Allison Park, NBC News, October 28, 2109
The United States Census of Agriculture shows that Asian Americans made up less than 1 percent of the farming population in the United States in 2017. More than 95 percent of the full-time operators in the U.S. are white. These numbers stand in contrast to the 19th and early 20th century, when Asian American farmers were ubiquitous. The drastic demographic shift started with the Chinese Exclusion Act of 1882, and later grew in 1913, when the California Alien Land Law prohibited Asian Americans from owning land. Between 1920 and 1930 alone, Japanese-owned farmland dropped by more than 40 percent.
Mai Nguyen, a first-generation Vietnamese American farmer with the National Young Farmers Coalition, said structural racism and discrimination against Asian American farmers and other farmers of color persist today.
Mai Nguyen is a first-generation Vietnamese American farmer.Courtesy of Mai Nguyen
“There’s high segregation based on race and ethnicity in our rural spaces,” Nguyen said. “While there are large populations of Asian American farmers, they’re segregated in a way that they’re not as visible as our white counterparts.” Nguyen said this lack of visibility harms older Asian American farmers who are denied access to markets, land and resources as a result.
Scott Chang-Fleeman, owner of Shao Shan Farm in the Bay Area, agreed that there’s a lack of Asian American representation in agriculture. Chang-Fleeman’s academic mentor at the University of California Santa Cruz was a biracial Chinese American farmer and inspired him to switch his major from history to environmental studies. Afterward, Chang-Fleeman took his first job as a farm manager at Pomona College.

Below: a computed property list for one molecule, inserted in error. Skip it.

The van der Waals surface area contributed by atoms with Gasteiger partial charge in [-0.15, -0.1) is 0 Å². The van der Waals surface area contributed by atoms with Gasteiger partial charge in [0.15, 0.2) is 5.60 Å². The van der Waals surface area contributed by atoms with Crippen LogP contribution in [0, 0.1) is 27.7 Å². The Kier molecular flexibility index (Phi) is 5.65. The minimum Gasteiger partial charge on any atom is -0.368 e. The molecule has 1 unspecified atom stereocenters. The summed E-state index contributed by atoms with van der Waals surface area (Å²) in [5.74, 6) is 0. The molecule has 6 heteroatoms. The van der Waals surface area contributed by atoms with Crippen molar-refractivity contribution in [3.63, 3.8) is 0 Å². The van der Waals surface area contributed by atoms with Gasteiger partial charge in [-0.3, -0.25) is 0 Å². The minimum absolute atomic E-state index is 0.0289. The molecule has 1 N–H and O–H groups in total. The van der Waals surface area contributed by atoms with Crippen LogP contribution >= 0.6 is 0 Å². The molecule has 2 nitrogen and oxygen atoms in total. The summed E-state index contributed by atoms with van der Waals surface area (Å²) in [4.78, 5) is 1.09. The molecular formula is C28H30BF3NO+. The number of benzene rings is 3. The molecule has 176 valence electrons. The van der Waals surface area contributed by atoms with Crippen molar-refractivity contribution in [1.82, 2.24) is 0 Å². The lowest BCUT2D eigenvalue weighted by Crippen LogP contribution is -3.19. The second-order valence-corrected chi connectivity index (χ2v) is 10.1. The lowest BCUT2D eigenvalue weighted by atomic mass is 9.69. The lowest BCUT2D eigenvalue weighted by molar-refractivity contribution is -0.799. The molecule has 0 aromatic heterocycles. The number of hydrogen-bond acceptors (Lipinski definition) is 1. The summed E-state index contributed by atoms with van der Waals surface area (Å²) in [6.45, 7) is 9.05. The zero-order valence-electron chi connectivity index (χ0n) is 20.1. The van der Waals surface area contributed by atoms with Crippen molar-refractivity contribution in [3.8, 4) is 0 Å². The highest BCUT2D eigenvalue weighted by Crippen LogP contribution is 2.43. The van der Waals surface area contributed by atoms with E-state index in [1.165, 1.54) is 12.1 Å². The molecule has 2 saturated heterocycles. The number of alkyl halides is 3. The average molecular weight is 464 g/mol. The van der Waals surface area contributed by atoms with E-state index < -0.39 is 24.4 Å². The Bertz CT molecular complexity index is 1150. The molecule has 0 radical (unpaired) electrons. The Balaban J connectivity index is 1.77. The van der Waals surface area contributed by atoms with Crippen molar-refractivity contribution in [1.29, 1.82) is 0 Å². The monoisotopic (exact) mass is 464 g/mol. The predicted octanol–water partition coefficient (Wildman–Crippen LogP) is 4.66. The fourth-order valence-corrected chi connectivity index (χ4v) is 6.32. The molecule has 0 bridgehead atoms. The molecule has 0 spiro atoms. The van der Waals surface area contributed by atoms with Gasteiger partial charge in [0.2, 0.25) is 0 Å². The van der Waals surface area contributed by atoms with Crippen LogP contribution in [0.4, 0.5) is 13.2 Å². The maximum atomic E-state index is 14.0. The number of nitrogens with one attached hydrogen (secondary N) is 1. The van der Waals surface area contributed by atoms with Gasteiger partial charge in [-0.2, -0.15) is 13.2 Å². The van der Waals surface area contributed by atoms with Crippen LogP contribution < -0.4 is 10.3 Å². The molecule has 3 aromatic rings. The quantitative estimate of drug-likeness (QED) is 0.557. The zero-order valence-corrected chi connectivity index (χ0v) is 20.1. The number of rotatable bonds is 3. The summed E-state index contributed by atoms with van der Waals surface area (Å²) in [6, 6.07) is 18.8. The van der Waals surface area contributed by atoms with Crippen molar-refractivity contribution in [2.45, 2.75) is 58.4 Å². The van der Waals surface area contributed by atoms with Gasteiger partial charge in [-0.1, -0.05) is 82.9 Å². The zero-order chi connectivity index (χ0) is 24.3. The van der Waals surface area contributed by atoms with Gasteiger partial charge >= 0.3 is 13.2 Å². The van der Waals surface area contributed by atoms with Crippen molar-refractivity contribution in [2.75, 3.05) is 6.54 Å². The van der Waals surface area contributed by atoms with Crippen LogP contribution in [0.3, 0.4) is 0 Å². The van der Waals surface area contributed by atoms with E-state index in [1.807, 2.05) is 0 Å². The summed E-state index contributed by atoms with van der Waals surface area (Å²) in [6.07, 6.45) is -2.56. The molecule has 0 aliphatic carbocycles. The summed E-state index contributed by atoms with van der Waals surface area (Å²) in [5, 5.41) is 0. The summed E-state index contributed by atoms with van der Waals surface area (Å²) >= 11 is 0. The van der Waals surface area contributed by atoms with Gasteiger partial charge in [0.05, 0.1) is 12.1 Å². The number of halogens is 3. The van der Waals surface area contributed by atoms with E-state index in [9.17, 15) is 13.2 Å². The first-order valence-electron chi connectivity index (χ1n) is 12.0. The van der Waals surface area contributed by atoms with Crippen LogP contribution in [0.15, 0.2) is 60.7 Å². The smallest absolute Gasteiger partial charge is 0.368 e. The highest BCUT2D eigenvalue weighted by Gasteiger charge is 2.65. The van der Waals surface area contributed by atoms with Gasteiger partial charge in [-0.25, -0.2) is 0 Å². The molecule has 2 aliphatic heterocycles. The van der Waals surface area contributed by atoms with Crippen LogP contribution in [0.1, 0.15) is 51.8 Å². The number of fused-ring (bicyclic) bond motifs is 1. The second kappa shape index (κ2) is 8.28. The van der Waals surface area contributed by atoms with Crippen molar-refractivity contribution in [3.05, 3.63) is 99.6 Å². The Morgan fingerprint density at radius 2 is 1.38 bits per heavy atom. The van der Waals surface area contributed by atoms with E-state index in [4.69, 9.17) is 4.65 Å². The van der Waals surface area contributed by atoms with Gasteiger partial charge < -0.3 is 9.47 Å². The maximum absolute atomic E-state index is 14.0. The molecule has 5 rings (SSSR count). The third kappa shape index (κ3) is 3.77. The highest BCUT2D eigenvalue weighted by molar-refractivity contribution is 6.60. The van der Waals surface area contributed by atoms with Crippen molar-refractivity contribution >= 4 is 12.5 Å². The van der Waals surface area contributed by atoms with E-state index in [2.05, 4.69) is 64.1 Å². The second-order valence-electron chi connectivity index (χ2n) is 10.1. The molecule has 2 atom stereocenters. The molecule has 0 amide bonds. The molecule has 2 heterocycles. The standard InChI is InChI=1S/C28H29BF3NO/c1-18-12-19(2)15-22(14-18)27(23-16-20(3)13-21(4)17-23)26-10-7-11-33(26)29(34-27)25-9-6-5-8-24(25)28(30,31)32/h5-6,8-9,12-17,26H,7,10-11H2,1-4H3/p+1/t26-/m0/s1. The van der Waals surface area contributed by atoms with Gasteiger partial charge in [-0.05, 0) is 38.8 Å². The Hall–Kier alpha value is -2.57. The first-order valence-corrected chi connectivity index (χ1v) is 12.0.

“Having representation in any industry is going to increase diversity within that industry,” he said.
Part of that visibility and representation comes through Asian American farmer Instagram accounts, which Chang-Fleeman dubs modern-day business cards.
Beyond the social network of Asian American farmers, the online platform serves as a venue for first-generation farmers, who typically lack intergenerational resources and an established customer base, to launch their businesses and gain exposure to future customers.
The partnerships between Asian American chefs and farmers could present a sustainable way forward for first-generation producers.
The same Instagram community that facilitates business for first-generation farmers also offers a network to commiserate over discrimination and barriers of entry young farmers face in the industry.